Genentech snagged a new regulatory approval for its hemophilia treatment, Hemlibra. On Thursday the U.S. Food and Drug Administration approved the medication for hemophilia A patients who do not have factor VIII inhibitors.
The approval makes Hemlibra the only prophylactic treatment for people with hemophilia A with and without factor VIII inhibitors that can be administered subcutaneously and also includes a dosing regimen up to once every four weeks. Hemlibra was first approved in November 2017 by the U.S. Food and Drug Administration. It was the first medication approved in 20 years for Hemophilia A patients with factor VIII inhibitors.
The FDA granted approval for the new indication based on positive results from the Phase III HAVEN 3 and HAVEN 4 trials. Data from those studies showed that treatment with Hemlibra led to statistically significant and clinically meaningful reductions in treated bleeds compared to no prophylaxis. In the HAVEN 3 trial, people with hemophilia A without factor VIII inhibitors who received Hemlibra (emicizumab-kxwh) prophylaxis every week or every two weeks showed a 96 percent reduction and 97 percent reduction in treated bleeds, respectively. That was in comparison to those patients who received no prophylaxis. In the HAVEN 4 study, Hemlibra demonstrated a clinically meaningful control of bleeding.
How HEMLIBRA is thought to work: HEMLIBRA is thought to bridge activated factor IX (9) and factor X (10) to restore the function of missing activated factor VIII (8) to help your blood clot.
Hemophilia A is a genetic bleeding disorder where missing or faulty blood clotting factor VIII prevents blood from clotting normally. The clotting failure can cause frequent and spontaneous bleeding that can lead to long-term joint damage and disability. For hemophilia A patients who do not have factor VIII inhibitors, typical treatment required multiple infusions of factor VIII replacements each week. Those frequent infusions can reduce the frequency of bleeds, however, the necessity of frequent treatments can lead to a substantial treatment burden for patients, Genentech said.
The new indication for Hemlibra provides a treatment option for the entire hemophilia A community, Michael Callaghan, a hematologist at Children’s Hospital of Michigan, said in a statement.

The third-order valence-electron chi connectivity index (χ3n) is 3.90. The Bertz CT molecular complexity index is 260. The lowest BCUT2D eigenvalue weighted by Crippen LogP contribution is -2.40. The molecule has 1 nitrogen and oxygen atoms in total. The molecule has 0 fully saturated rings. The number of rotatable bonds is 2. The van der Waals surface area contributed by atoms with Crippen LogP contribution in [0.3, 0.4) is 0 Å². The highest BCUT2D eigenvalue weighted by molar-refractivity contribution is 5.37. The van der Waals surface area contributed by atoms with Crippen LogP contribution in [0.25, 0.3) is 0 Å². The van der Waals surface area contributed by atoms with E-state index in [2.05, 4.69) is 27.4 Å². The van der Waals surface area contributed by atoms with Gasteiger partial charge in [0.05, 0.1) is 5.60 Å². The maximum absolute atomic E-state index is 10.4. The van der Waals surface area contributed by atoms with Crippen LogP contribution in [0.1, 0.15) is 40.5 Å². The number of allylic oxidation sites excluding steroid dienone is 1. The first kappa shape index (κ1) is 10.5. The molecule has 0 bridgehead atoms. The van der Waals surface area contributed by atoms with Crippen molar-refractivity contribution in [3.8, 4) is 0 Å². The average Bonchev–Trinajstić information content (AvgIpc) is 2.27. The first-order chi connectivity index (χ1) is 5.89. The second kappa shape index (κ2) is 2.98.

“Hemlibra can reduce bleeds, and it offers a new subcutaneous administration once weekly, every two weeks or every four weeks,” Callaghan said.
In an interview with BioSpace last month, Callaghan said being able to subcutaneously administer the medication is important to patients. He said patients will not have to worry about missing a vein, which makes it much easier for their daily lives.
“It’s easier to use, easier to be compliant with and has better outcomes,” Callaghan told BioSpace.
Improving the quality of life for hemophilia patients is something that Genentech has been focused on for some time. Last year Dr. Gallia Levy, head of Hemlibra research at Genentech, told BioSpace that the less frequent dosing will help improve quality of life for patients. Patients being able to go weeks without needing an infusion will have a new lease on life, Levy said in December, following a meeting of the American Society of Hematology.
“Hemlibra is now the only FDA-approved medicine for people with hemophilia A with and without factor VIII inhibitors, based on the efficacy and safety profile demonstrated across four pivotal studies. We want to thank the hemophilia community for their partnership in helping us bring this new option to everyone living with hemophilia A,” Sandra Horning, Genentech’s chief medical officer and head of Global Product Development said in a statement.
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